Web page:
ACC Football Kickoff takes place July 21-22 in Charlotte, and the Virginia football season gets underway in just 47 days when William and Mary come to Charlottesville. The Cavaliers are sending QB Brennan Armstrong, QB/WR Keytaon Thompson, and CB Joey Blount to Charlotte with head coach Bronco Mendenhall as they will meet with the media for the first time in the 2021-22 season.
Here are some major storylines for the Hoos this season:
Will Virginia have a productive running game?
Last season, the Cavaliers averaged 163 yards per game on the ground, but 61 yards per game came from quarterback Brennan Armstrong. He led the team for the season with 552 yards, with running back Wayne Taulapapa over 150 yards behind him with 395. Taulapapa returns this season, and he’ll be helped in the backfield by second year Mike Hollins and fourth year transfer Ronnie Walker Jr. Hollins didn’t play last season, but the 5-9, 200 pound bruiser is the type of strong runner the Hoos need. Walker Jr., a transfer from Indiana, only saw action in four games last season due to waiting on his waiver and dealing with illness.
Virginia also has Harvard transfer Devin Darrington in the mix this season, as well as first year Amaad Foston.
ESPN’s David Hale ranked Virginia’s rushing attack No. 11 in the conference, but ranks Virginia’s offensive line No. 1. They return six players that started in a game last season, and the unit has a combined 122 starts. This will be a benefit for the ground game, and if there has been big offseason improvement from the running back corps, you could see a big jump in that aspect of the offense.
Underrated: UVA's O-line play. Hoos ranked 7th in P5 in yards/rush before contact. Problem is, UVA didn't have a really athletic playmaker at RB and ranked 61st in yards/rush after contact. Offensive explosiveness outside of the QB position has hounded Hoos under Bronco.— ️♈️ (@ADavidHaleJoint) July 13, 2021
Who will step up as a receiver?
The news that sensational first year receiver Lavel Davis Jr. tore his ACL was absolutely devastating in the off-season. Davis Jr. was second on the team with receiving yards (515) and touchdowns (five) and provided a big target for Armstrong. He might make a late season return, but Virginia will have to find other targets in his absence. Billy Kemp led the team in receptions (67) and yards (644), but was more of an asset to move down the field rather than score (just one touchdown). Although Kemp has proven to be a consistent receiver, is he the big play guy Virginia needs?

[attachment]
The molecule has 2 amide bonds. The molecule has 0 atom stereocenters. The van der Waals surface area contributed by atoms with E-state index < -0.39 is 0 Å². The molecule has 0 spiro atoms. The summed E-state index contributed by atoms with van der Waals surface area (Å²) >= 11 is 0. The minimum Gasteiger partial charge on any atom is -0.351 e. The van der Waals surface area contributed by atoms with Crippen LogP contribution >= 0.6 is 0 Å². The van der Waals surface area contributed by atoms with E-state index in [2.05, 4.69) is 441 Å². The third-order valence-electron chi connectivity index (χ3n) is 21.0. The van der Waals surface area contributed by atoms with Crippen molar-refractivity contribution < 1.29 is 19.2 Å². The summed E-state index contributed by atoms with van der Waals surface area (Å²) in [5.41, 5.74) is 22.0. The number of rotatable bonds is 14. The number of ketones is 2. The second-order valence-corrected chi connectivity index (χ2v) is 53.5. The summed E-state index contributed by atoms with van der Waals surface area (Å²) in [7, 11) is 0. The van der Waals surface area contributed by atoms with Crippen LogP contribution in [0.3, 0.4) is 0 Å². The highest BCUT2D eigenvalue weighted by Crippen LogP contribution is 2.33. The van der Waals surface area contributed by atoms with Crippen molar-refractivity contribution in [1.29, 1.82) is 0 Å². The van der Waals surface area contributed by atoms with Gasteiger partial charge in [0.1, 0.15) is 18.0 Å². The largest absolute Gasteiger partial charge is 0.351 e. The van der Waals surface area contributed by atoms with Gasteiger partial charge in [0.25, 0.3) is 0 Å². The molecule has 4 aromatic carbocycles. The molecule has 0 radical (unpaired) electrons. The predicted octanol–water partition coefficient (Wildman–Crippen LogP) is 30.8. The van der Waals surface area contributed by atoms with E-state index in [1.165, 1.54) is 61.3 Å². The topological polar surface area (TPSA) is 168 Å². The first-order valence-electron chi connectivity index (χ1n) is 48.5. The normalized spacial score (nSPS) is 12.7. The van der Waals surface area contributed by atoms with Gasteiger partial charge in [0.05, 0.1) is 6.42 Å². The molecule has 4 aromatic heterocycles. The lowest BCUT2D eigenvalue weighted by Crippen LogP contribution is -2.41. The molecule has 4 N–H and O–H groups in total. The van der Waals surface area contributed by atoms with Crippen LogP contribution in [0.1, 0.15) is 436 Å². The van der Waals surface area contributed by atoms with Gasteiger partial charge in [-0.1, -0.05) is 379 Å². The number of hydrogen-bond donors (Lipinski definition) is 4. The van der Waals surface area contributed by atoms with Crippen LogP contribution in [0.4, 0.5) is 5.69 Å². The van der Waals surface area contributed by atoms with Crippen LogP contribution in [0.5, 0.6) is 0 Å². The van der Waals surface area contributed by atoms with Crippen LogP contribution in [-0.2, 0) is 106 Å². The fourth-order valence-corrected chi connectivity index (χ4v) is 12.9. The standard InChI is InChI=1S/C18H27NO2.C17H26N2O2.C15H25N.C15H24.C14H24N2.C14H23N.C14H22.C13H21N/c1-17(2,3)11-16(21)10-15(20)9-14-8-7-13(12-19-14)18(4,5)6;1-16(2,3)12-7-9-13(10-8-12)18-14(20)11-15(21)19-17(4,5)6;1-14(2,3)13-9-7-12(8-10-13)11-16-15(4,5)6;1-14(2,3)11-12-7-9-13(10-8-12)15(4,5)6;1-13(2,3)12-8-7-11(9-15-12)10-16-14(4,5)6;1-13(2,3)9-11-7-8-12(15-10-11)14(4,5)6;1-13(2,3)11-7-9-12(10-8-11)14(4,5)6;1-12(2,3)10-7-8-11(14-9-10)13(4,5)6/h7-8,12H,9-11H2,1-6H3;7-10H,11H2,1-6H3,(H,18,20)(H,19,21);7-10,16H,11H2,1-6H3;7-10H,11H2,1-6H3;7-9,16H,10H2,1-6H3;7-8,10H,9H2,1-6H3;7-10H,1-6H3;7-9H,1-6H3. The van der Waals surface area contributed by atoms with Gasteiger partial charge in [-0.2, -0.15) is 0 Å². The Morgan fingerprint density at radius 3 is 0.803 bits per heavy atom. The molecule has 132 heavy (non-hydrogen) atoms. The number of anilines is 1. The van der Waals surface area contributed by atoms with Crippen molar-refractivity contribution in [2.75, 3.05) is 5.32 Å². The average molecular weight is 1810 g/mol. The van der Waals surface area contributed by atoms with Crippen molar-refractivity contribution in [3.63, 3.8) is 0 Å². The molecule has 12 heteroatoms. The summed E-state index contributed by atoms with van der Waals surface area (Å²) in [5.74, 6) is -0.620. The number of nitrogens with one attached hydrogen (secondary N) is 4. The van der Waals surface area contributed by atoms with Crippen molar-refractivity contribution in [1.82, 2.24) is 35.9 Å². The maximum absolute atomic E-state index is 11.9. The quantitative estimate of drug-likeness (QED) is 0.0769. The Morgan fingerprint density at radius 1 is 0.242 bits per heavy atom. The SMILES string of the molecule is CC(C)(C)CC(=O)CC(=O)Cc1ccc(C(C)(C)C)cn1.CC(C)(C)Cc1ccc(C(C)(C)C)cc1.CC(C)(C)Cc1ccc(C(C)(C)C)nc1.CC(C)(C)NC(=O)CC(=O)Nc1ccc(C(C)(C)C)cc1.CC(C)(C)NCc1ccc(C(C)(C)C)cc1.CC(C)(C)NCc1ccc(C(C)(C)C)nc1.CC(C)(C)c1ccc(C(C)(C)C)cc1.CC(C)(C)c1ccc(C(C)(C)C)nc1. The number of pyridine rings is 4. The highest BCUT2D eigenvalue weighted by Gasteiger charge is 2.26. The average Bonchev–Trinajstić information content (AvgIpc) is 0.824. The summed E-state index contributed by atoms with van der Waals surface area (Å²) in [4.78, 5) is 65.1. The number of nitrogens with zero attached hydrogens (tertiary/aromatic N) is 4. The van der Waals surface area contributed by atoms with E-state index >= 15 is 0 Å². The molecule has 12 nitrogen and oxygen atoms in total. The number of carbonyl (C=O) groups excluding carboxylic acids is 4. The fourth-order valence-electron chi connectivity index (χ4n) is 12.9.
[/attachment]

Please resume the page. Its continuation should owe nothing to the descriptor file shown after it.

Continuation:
Transfer tight end Tony Poljan had a successful season with the Hoos last year, and all indications are that Oklahoma State transfer Jelani Woods is poised to have a big season. At 6’7, 275 pounds, he’s a huge target that can also help in the run-block. Ra’Shaun Henry had just seven receptions last season, but four of them were touchdowns. He could be a huge piece this season, and Dontayvion Wicks is back with something to prove.
Much like the RB and TE units, Virginia added some offensive depth with a transfer in WR Artie Henry III from Marshall.
There are a lot of questions around this unit, but Marques Hagans has shown that he’s able to consistently provide Virginia QBs with great targets.
What should we expect from the defense?
There will be some big names gone from the roster this season as Charles Snowden, Zane Zandier, and Jowon Briggs have all moved on. Noah Taylor and Nick Jackson return, as do Nick Grant, Joey Blount, and De’Vante Cross in the secondary. Returning faces are good, but the secondary absolutely has to step it up from 2020. Virginia dealt with injury issues all season, but the Cavaliers gave up a lot of huge plays and quick scores that put extra pressure on the offense. Three-time FCS national champion Josh Hayes (North Dakota State) and Anthony Johnson (Louisville) joined the Cavaliers in the off-season via the transfer portal, adding some much-needed depth and experience.
There will be a lot of opportunity for players to step up defensively this season. Who will be the ones that answer the call?